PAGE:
Norway’s Telemark Canal & Family History, This Time with Kids

My paternal grandparents took great pride in showing their grandkids the greatness of Norway. We went on a variety of trips with them, most of them outdoorsy, both near and far. The last trip my sister and I took with them was a boat ride along the Telemark Canal in southern Norway in 1997. Bonding while experiencing the Telemark Canal with its historic canal boats, numerous locks, and beautiful scenery was not the sole purpose of the trip, however. Dalen, a little town at the end of the canal route, had familial historical significance which our grandfather wanted to share with us.

We are reminded of this piece of family history every time we’re in Oslo because the name of my parents’ home, Mosto, comes from that time in our family history. The home even has its own nameplate on the gate post.

My grandfather was born February 25, 1915, when World War I was raging outside of Norway (1914-1918). His father was an engineer with a specialty in mining, and later that year, he along with his father and others, founded A/S Dalen Gruber (Dalen Mines), a molybdenum mine, of which my great grandfather became the director. Molybdenum was an important metal for the war industry. Once separated from other materials, it was mixed with steel to make armor steel. After the ore was mined, it was crushed, washed, and sent onwards via boat through the canal (which had been completed in 1892). It was mostly exported to England. The mine was in operation from 1916 to 1919, when suddenly there was no more ore to be mined. (View source and pictures of the mine).

In 1997, my sister and I (and my sister’s husband-to-be; my fiancé had to return to LA for work) boarded M/S Victoria in Skien with my grandparents and spent a leisurely day motoring through the Telemark Canal with its eight lock systems connecting lakes and rivers.

We wrapped up our exploration of Telemarkskanalen with a stay at historic Dalen Hotel. Dalen Hotel opened in 1894 and was highly regarded in Europe with visits by royalties and other prominent guests. It’s known as the “fairytale” or “dragon hotel,” its architecture inspired by the Viking era and stave churches. It’s really a sight to be seen!

 

The house in which my grandfather’s family lived in Dalen for three years is the only building left of all mining operations. It is easily seen from the parking lot of Dalen Hotel, the red house up on the hillside.

With my grandfather, we even made our way up to the house for a closer look. When his family left Dalen in 1918, they moved to Oslo and into a newly constructed home. They named the house “Mosto” which is derived from MoS2 (sorry, can’t do the subscript 2), the chemical formula for molybdenite, the principal ore for molybdenum. This is the home my parents now live in.

This summer it was my parents’ turn to show their grandkids some of the greatness of Norway, and my husband and I came along, too. Telemarkskanalen and Dalen were of course on the itinerary (but by car, not boat) and my parents had added some other notable historical and geographical sights as well which I was very eager to see.

Click map for a closer view.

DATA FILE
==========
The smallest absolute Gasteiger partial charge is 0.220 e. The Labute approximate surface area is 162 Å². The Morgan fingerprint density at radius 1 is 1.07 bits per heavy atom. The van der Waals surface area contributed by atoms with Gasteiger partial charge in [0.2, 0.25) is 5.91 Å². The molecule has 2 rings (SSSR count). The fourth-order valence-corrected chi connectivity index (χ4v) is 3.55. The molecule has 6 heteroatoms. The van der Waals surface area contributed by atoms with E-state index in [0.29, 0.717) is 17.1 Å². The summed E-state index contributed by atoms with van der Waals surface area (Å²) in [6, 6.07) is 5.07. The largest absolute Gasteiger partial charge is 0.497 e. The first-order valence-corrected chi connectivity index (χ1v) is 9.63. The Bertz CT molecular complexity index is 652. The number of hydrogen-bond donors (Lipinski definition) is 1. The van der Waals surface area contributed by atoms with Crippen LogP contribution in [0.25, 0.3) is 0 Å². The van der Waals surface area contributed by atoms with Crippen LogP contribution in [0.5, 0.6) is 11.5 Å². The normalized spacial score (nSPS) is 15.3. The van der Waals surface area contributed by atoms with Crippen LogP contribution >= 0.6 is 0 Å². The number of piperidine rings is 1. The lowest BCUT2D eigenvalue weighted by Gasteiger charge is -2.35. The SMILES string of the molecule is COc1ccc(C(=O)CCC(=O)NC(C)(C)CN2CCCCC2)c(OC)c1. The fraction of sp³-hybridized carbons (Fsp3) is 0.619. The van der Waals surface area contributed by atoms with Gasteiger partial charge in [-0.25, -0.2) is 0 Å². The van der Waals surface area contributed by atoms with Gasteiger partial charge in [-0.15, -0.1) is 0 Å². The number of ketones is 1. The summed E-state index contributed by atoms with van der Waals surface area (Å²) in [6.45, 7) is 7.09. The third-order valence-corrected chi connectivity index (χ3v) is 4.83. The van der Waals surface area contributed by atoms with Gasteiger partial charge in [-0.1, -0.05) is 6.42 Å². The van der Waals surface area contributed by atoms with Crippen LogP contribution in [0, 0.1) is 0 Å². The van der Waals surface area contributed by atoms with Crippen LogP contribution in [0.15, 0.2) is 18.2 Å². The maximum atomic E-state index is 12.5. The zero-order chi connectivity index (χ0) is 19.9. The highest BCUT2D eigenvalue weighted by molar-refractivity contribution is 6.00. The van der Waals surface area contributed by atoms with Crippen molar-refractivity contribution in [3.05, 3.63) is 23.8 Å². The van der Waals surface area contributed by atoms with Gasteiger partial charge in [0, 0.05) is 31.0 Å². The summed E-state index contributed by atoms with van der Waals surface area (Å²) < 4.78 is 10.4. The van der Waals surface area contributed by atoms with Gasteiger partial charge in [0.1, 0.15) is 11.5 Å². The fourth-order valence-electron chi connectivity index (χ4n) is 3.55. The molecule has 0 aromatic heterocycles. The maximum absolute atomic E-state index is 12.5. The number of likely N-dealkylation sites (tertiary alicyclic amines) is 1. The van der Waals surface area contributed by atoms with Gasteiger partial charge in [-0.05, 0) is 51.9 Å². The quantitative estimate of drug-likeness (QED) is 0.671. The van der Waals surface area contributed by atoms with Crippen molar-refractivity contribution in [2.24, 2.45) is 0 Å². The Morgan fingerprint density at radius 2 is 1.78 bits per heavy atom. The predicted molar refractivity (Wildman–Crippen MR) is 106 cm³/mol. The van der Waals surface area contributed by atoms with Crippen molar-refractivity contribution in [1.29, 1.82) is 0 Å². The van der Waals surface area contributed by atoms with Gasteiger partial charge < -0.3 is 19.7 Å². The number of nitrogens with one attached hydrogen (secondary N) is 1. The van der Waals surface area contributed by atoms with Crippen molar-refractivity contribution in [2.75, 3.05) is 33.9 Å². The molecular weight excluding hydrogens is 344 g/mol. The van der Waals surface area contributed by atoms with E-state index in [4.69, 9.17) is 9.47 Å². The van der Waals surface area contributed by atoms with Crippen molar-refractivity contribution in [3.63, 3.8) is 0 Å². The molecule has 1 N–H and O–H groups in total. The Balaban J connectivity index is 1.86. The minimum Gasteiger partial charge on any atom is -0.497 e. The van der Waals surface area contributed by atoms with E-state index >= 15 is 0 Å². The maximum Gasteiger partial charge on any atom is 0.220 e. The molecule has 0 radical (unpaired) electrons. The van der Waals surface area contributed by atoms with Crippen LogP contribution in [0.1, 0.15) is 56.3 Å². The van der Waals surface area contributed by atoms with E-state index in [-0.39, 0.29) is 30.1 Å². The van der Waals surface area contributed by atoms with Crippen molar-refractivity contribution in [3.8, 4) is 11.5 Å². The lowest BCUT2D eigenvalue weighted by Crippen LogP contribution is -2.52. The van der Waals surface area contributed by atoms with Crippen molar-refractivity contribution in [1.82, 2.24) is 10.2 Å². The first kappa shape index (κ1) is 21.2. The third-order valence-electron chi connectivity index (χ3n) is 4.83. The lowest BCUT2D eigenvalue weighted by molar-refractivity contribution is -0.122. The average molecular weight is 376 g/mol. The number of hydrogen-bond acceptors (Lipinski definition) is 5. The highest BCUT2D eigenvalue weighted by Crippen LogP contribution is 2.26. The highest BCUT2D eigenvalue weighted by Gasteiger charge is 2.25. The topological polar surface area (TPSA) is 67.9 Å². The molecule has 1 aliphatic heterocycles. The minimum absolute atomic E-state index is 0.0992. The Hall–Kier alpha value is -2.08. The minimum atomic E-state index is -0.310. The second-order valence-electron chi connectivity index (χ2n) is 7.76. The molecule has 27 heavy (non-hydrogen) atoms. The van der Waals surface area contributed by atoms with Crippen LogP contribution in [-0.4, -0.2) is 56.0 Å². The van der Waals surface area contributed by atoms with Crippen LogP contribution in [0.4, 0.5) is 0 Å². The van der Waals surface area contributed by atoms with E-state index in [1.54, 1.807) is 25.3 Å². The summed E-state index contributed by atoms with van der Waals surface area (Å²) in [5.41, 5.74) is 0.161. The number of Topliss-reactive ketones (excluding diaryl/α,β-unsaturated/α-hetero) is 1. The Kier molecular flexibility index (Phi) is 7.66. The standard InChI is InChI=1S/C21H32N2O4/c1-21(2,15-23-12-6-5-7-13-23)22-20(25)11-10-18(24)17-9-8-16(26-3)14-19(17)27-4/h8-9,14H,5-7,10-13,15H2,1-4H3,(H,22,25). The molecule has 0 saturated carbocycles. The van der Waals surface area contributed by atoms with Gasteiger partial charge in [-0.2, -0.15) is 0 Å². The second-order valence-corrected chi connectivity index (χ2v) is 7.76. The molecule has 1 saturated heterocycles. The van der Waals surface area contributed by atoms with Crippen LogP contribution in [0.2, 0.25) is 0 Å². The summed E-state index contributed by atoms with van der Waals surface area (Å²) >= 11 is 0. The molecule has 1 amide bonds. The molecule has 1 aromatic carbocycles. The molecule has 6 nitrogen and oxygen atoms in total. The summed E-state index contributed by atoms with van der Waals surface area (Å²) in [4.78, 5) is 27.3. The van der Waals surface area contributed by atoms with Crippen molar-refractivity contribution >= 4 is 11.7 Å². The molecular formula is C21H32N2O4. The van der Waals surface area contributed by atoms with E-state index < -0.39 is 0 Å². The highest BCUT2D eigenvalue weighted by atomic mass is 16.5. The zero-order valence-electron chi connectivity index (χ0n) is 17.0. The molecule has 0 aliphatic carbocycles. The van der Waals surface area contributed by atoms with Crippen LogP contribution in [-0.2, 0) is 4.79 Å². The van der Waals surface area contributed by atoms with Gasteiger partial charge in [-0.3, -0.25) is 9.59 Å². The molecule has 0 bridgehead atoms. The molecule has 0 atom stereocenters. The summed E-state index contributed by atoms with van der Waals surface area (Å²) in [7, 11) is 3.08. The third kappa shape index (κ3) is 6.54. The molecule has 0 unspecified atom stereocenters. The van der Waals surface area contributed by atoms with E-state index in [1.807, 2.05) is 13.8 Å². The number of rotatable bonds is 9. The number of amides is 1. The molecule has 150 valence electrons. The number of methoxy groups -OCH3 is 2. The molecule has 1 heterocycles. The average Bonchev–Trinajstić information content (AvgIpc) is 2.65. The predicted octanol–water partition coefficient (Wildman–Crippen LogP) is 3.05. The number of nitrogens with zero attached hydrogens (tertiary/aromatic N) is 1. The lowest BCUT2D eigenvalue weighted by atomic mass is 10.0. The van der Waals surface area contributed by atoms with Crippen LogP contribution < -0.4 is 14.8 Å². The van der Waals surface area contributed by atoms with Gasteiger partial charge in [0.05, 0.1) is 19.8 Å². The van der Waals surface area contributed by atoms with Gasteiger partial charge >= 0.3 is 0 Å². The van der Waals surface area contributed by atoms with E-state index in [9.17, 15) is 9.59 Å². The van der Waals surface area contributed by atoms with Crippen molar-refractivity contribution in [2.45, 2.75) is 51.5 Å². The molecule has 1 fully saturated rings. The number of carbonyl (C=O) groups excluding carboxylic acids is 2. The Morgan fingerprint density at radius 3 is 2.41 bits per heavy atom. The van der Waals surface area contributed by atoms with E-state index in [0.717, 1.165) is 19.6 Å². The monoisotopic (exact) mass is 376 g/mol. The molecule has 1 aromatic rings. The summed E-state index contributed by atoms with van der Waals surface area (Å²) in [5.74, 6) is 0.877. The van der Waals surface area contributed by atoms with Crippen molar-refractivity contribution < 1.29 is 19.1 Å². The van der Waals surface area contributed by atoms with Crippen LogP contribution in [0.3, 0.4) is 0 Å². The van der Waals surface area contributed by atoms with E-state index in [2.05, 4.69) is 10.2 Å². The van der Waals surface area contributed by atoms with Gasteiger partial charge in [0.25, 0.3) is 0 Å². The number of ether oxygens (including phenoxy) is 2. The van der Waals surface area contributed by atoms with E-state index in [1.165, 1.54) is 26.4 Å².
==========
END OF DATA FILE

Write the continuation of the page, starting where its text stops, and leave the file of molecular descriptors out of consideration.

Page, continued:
The road trip started from my parents’ summer home in Kragerø along the coast. To get a feel for what Telemarkskanalen is, we stopped at Vrangfoss Locks, the largest and most impressive of the eight lock systems along the canal. Coincidentally, we timed our stop perfectly and had the chance to watch as two leisure boats plus a canoe went through the lock system. It’s interesting to note that all the work – opening and closing of each of the 5 five chambers of the lock system – is still done manually by a team of about 4 people. It takes about 45 minutes to pass through the whole lock system at Vrangfoss.

After our stop at Vrangfoss, our road trip took us away from Telemarkskanalen to Heddal Stave Church, an 800-year-old wooden church and Norway’s largest stave church. Stave churches are a unique feature of Norway’s cultural history. Researches believe there were just under 2,000 stave churches in Norway at one point. Only 28 remain. I’m glad to have added another to my boys’ repertoire. They have now visited three stave churches – Heddal, Lom (last summer’s road trip), and the reconstructed Gol Stave Church in Oslo at the Norwegian Museum of Cultural History.

After exploring Heddal Stave Church and its intricate carvings, we headed up into the mountains for a two-night stay near the mountain top Gaustatoppen and sight-seeing in the area (which will be its own blog post).

Two days later, on our return to Kragerø, we revisited Telemarkskanalen, specifically Dalen. My father pointed out his father’s early childhood home up on the hillside and we discussed the connection to their home in Oslo. At Dalen Hotel we enjoyed a late lunch with a view of the lake before getting back on the road.

   

This wrapped up the experiential family history lesson. I’m grateful to my parents for making this trip possible, and I’m happy my kids now have an understanding of and connection to the name of the Oslo home they visit every summer.

P.S. Would you like to experience the Telemark Canal yourself? You could of course travel to Norway and do so in person, but Netflix also offers you the opportunity to experience the daylong adventure from the comfort of your own coach and at your own pacing at Slow TV: The Telemark Canal (fast forward to 3:36:00 to watch as M/S Victoria nears Vrangfoss Locks).

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